Joe Kelly Butler, Inc. v. Comm'r of Internal Revenue, Docket Nos. 13069-79

CourtUnited States Tax Court
Writing for the CourtGOFFE
Citation87 T.C. 734,87 T.C. No. 44
Docket Number33799-84.,Docket Nos. 13069-79
Decision Date29 September 1986

87 T.C. 734
87 T.C. No. 44


Docket Nos. 13069-79


United States Tax Court

Filed September 29, 1986.

Petitioner made a bulk sale of assets which included personal property and real property. The real property was encumbered by a mortgage that exceeded the basis of petitioner in the real property. The mortgage was assumed by the purchaser as part of the consideration. HELD: For installment reporting purposes, the mortgage in excess of the aggregate basis of all the assets sold is a payment in the year of sale and the sale qualifies for the installment method of reporting.

[87 T.C. 734]

Rudy M. Groom, Andrew W. Miller, and Lawrence E. Naiser, for the petitioner.

Janet R. Kluth, for the respondent.


The Commissioner determined deficiencies in petitioner's Federal income tax as follows:

                ¦Docket No.¦Year¦Deficiency ¦
                ¦13069-79 ¦1974¦$459,559.02 ¦
                ¦ ¦1975¦41,505.09 ¦
                ¦33799-84 ¦1977¦77,067.77 ¦
                ¦ ¦1978¦1,039.95 ¦

[87 T.C. 735]

After concessions, the sole issue remaining for decision is whether petitioner is entitled to use the installment method to report gain attributable to the sale of real property sold as part of a bulk sale of assets.

This case was submitted fully stipulated under Rule 122. 1 The stipulation of facts and stipulated exhibits are incorporated herein by this reference.

Joe Kelly Butler, Inc. (petitioner), was a Texas corporation during the years in issue. Petitioner's principal place of business was Houston, Texas, at the time of the filing of the petitions in this case. Petitioner filed its Federal income tax returns for the taxable years 1974, 1975, 1977, and 1978 with the Internal Revenue Service Center in Austin, Texas.

In 1947, petitioner acquired 15.73 acres of land in Harris County, Texas, for $14,676. Petitioner constructed improvements on the land during the years 1947 through 1973 at a cost of $166,918 and deducted depreciation during those years of $50,676.

On December 4, 1972, petitioner borrowed $875,000 from Great Commonwealth Life Insurance Company of Dallas, Texas, and pledged the land as collateral. The proceeds of the loan were used by petitioner for working capital or to repay prior loans for which the land had been pledged as collateral.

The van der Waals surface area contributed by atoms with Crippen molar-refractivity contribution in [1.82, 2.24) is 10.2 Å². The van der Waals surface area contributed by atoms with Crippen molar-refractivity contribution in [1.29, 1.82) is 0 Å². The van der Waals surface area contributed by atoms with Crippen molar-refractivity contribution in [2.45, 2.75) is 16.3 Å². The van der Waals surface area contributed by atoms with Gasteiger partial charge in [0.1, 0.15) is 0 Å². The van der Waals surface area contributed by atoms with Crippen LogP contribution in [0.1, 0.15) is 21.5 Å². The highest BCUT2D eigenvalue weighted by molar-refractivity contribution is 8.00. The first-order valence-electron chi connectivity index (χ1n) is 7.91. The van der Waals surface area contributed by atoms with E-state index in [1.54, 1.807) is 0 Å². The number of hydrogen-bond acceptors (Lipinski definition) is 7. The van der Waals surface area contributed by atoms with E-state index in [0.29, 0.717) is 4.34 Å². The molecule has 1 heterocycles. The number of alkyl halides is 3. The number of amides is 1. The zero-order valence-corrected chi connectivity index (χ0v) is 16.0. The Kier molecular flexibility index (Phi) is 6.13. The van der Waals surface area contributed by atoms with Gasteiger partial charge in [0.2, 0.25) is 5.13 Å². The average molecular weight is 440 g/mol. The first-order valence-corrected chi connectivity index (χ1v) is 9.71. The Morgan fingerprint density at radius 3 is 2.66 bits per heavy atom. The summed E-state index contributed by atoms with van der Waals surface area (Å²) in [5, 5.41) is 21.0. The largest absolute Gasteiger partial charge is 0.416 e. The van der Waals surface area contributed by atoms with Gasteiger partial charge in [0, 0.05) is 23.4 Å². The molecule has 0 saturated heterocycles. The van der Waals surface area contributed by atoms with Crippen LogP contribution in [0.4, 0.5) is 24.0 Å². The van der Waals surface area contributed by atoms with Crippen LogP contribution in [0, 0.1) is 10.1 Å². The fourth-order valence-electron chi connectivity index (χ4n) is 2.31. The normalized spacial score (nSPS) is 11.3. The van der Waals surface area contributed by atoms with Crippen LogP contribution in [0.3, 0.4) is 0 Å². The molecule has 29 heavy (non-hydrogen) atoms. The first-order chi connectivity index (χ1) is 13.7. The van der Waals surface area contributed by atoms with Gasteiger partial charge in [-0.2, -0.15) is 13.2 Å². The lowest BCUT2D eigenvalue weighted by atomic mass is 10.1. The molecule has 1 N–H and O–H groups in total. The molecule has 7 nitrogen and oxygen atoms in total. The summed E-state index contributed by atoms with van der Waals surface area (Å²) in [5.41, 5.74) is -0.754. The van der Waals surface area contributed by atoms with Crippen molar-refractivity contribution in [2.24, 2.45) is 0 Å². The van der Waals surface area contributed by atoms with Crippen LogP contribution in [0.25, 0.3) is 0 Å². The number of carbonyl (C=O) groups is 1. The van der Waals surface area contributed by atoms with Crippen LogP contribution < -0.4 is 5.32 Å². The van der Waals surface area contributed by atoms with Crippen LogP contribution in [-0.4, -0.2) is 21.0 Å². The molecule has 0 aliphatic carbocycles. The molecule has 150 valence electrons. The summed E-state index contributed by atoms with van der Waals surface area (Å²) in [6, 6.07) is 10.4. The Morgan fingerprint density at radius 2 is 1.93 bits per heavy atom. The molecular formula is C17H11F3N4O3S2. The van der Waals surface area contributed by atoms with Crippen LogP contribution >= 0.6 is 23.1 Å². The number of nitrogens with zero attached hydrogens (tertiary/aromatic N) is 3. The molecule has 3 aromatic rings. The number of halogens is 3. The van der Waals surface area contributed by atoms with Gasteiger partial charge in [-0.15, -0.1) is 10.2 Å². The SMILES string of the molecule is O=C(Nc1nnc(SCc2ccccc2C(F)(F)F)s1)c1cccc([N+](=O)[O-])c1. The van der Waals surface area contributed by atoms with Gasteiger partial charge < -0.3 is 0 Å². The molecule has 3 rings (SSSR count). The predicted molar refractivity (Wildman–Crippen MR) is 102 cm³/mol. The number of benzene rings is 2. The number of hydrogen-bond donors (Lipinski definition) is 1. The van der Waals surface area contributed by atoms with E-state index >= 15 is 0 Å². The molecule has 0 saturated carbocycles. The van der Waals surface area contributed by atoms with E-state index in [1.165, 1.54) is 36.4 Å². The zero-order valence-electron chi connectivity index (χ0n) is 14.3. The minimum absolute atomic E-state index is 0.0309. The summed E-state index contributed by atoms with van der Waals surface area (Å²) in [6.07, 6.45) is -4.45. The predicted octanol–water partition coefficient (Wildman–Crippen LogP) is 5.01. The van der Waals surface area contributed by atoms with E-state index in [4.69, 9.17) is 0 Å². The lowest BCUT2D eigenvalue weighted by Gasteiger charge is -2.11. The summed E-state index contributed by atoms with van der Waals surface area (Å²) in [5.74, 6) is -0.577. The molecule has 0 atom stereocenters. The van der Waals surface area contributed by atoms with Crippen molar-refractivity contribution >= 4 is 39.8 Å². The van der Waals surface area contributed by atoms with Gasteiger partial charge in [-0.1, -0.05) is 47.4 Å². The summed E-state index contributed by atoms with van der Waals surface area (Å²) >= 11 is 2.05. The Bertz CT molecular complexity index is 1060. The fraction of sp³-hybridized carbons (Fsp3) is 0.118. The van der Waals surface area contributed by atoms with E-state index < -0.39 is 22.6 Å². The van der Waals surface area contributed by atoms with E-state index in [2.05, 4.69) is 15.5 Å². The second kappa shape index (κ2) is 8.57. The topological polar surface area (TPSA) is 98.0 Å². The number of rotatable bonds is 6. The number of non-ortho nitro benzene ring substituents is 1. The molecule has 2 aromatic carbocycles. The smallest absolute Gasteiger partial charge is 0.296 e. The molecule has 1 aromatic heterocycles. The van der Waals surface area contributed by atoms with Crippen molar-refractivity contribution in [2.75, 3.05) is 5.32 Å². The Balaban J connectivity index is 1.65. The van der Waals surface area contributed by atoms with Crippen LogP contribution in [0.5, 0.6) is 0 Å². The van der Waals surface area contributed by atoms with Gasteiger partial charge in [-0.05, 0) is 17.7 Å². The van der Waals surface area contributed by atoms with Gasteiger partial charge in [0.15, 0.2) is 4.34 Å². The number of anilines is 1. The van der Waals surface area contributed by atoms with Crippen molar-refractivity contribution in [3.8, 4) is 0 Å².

On October 1, 1974, petitioner sold various assets, including the land, to Mitchell Energy Corporation (Mitchell) for a total consideration of $6,401,345. The consideration consisted of $246,900 in cash, a $5,357,538 promissory note, and the assumption of the promissory note encumbering the land. The principal balance remaining on the assumed note was $796,907.

The Sales Agreement provided:

[87 T.C. 736]

THIS AGREEMENT dated the 17th day of September, 1974, between BUTLER DRILLING COMPANY 2 (hereinafter referred to as ‘Butler‘), * * * and MITCHELL ENERGY CORPORATION, a Texas corporation, with offices at 3900 One Shell Plaza, Houston, Texas (hereinafter referred to as ‘Mitchell‘);

W I T N E S S E T H:

SECTION 1.1. Subject to the remaining provisions of this Agreement, Butler, * * * agrees to sell and convey to Mitchell (or to such affiliated corporations of Mitchell as Mitchell may designate at the closing) and Mitchell agrees to purchase * * * the entire operating assets described * * * in Exhibit ‘A‘ which is attached hereto and incorporated herein for all purposes (which are herein called the ‘Properties‘). * * *

SECTION 1.2. Subject to the remaining provisions of this Agreement, Mitchell agrees to pay the sums set forth below * * * :

(a) BUTLER. Mitchell hereby agrees to purchase the assets of Butler as set forth on Exhibit ‘A‘ for a total purchase price of $5,604,438, subject to adjustment in accordance with Sections 1.8 and 1.9 of this Agreement. Said consideration shall be payable as follows:

(i) Mitchell shall pay to Butler at closing the sum of $246,900 in cash (Mitchell's $75,000.00 payment deposited with the letter of intent dated August 2, 1974, shall be credited toward this payment); and

(ii) Mitchell shall deliver to Butler at the closing its promissory note payable to Butler in the total principal amount of $5,357,538 containing the provisions set forth in Section 1.5 of this Agreement and secured as set forth in Section 1.6 of this Agreement.

SECTION 1.4. The Mitchell affiliated corporation receiving title to the 15.73 acres of land described in Exhibit ‘D‘ will assume the outstanding balance at closing of that certain promissory note in the original principal sum of $875,000.00, dated December 4, 1972, executed by Butler Drilling Company and payable to the order of Great Commonwealth Life Insurance Company, Dallas, Texas, secured by a deed of trust covering said land; the balance of said promissory note at October l, 1974, will be no more than $796,906.72.